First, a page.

Leaders from Texas Children’s, University of Alabama at Birmingham, and Johns Hopkins look forward to an immersive session at AIMed’s Global Summit.

AI-based tools built from comprehensive physiologic waveform datasets are key to delivering patient-centric care at scale. At AIMed’s Global Summit, Medical Informatics Corp. and Intel will be delivering an immersive session demonstrating how healthcare leaders are accessing waveform and other time-series data to close the loop from development to deployment of real-time, patient-centric AI.

Attendees will see how complete datasets improve the accuracy of model fitting, get the opportunity to work with sample models and data, and meet directly with world-renowned researchers and physicians to discuss their work through an interactive workshop featuring 5 hands-on stations.

Parag Jain, Associate Professor of Pediatrics at Texas Children’s Hospital, will be talking about a novel arrhythmia detection tool for children with congenital heart diseases that uses multimodal physiological waveforms including ECG and Central Venous Pressures.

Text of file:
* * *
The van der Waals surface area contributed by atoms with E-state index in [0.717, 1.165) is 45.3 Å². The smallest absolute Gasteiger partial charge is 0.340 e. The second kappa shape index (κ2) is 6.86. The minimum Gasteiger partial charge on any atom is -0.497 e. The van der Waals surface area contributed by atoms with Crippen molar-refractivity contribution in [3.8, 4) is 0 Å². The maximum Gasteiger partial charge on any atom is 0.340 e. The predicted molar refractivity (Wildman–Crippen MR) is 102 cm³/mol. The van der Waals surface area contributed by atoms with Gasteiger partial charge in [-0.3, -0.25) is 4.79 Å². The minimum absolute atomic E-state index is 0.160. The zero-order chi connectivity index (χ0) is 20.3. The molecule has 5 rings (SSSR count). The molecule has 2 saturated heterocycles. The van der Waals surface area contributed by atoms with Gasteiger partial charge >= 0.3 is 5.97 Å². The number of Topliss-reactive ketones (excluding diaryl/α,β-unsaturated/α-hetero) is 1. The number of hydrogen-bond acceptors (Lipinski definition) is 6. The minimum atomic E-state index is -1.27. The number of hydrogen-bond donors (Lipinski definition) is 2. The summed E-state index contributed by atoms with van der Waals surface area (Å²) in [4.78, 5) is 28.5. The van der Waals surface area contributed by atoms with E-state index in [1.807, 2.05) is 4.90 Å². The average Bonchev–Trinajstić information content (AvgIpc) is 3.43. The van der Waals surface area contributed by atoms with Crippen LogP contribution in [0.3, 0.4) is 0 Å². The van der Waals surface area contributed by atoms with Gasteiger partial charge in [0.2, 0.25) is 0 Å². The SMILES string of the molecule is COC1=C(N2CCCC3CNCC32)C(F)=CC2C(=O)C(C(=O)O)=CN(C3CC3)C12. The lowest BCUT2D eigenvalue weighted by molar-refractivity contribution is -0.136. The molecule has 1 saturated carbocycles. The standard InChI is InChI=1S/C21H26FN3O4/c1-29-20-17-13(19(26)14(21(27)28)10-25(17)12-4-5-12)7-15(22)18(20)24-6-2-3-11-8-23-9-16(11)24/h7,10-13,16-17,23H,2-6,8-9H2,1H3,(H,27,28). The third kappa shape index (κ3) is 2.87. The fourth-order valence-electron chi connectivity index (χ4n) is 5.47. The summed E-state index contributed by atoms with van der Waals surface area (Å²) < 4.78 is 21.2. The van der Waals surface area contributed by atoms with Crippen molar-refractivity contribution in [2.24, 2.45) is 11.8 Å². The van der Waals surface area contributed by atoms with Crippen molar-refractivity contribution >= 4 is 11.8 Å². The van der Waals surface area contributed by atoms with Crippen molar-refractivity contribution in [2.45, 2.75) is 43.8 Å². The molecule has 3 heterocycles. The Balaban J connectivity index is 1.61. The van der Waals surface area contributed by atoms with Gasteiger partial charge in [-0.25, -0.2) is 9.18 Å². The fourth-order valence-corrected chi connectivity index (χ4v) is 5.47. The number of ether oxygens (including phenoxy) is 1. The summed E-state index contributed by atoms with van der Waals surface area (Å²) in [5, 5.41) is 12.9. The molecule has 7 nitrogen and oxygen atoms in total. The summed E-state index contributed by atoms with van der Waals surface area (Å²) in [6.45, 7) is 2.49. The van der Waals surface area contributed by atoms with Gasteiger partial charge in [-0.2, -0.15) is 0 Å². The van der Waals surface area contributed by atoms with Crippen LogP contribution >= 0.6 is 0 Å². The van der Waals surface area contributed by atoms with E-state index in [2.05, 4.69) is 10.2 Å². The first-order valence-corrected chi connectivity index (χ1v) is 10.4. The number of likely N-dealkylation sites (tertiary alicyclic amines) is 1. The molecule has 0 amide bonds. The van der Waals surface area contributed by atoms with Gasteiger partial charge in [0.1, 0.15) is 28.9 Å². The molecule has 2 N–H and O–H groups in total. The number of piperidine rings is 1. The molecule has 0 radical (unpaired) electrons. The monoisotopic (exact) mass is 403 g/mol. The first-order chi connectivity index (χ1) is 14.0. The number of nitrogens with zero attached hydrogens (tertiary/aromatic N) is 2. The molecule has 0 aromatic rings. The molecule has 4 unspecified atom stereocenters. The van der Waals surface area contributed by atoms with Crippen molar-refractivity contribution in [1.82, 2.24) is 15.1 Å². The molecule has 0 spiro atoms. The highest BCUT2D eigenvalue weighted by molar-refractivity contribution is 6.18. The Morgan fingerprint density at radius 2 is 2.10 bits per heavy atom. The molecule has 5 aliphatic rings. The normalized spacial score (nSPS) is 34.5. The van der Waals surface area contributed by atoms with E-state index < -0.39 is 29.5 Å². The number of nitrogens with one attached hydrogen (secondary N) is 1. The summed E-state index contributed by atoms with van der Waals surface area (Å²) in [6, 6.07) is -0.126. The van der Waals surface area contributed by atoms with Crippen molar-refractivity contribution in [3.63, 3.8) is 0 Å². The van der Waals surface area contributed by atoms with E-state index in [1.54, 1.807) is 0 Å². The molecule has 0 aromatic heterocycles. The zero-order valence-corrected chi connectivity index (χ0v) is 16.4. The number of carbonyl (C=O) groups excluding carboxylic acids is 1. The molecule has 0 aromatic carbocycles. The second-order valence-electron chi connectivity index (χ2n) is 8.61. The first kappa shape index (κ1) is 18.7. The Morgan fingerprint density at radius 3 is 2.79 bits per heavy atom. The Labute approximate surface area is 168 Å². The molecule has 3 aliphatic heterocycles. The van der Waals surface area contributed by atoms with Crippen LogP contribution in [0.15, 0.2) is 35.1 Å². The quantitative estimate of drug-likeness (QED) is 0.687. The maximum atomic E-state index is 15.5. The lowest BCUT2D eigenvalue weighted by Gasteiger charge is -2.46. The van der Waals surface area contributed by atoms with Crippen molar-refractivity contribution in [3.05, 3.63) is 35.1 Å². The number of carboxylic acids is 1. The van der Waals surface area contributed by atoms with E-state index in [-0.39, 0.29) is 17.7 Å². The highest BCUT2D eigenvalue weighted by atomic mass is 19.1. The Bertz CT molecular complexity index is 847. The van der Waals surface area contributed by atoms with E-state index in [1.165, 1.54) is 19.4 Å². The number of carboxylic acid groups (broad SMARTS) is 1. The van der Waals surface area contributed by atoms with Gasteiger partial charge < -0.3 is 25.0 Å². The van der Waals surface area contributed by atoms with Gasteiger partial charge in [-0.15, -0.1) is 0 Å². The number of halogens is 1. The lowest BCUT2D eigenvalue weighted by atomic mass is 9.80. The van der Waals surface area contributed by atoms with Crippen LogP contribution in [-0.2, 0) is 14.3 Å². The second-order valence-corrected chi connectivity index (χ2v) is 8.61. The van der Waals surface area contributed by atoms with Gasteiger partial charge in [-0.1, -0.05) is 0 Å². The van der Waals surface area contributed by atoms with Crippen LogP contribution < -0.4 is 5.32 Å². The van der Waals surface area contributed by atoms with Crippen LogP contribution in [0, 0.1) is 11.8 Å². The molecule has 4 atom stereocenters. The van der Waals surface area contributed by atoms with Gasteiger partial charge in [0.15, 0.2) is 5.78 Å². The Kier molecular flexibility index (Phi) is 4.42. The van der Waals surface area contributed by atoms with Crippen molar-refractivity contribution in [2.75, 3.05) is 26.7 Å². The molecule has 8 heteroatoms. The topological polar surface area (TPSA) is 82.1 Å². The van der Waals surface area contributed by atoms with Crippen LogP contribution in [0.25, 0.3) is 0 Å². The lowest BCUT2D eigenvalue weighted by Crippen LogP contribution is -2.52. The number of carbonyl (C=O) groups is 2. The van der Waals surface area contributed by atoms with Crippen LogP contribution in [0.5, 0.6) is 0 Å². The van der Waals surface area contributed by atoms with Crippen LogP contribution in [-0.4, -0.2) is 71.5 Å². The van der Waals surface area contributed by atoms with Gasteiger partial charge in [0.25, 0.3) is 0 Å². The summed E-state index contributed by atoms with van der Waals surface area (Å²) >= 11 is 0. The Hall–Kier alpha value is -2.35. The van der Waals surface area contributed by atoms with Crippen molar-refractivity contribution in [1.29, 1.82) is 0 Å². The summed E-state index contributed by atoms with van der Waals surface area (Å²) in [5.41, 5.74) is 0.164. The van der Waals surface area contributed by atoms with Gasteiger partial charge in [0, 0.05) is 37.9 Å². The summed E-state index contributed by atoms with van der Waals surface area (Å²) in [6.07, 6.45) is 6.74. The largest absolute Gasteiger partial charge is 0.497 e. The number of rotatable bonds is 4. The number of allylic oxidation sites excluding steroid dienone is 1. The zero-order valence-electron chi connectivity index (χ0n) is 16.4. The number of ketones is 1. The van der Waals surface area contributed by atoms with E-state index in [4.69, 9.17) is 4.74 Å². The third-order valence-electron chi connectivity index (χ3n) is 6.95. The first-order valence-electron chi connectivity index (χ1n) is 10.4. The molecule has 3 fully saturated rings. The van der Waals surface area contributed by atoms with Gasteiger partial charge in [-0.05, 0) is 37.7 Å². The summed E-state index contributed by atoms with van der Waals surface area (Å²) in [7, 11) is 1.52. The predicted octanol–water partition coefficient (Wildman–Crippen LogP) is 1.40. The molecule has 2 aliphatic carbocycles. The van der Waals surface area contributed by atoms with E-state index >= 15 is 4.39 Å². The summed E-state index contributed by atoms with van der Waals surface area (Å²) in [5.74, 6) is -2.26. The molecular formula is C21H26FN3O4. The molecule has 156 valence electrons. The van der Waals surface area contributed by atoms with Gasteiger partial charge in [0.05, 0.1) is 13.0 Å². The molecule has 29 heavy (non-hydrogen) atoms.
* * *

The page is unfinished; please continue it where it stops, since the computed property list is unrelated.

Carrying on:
“Alarm fatigue is a real life-threatening concern for critically ill patients and often adds to provider burnout in ICUs and ORs,” said Dr Jain. “Multimodal physiology-based alarms can lead to a more sensitive and specific alarm decreasing the false positive alarms and subsequent alarm fatigue.”

Ryan Melvin, Principal Data Scientist and Assistant Professor in the Department of Anesthesiology and Perioperative Medicine at The University of Alabama at Birmingham, will be discussing the necessary skills for data scientists to effectively engage in projects that use high resolution data collection and capture. Special attention will be given to the interaction with stakeholders such as clinician researchers, department leadership, IT resources, and vendor support personnel.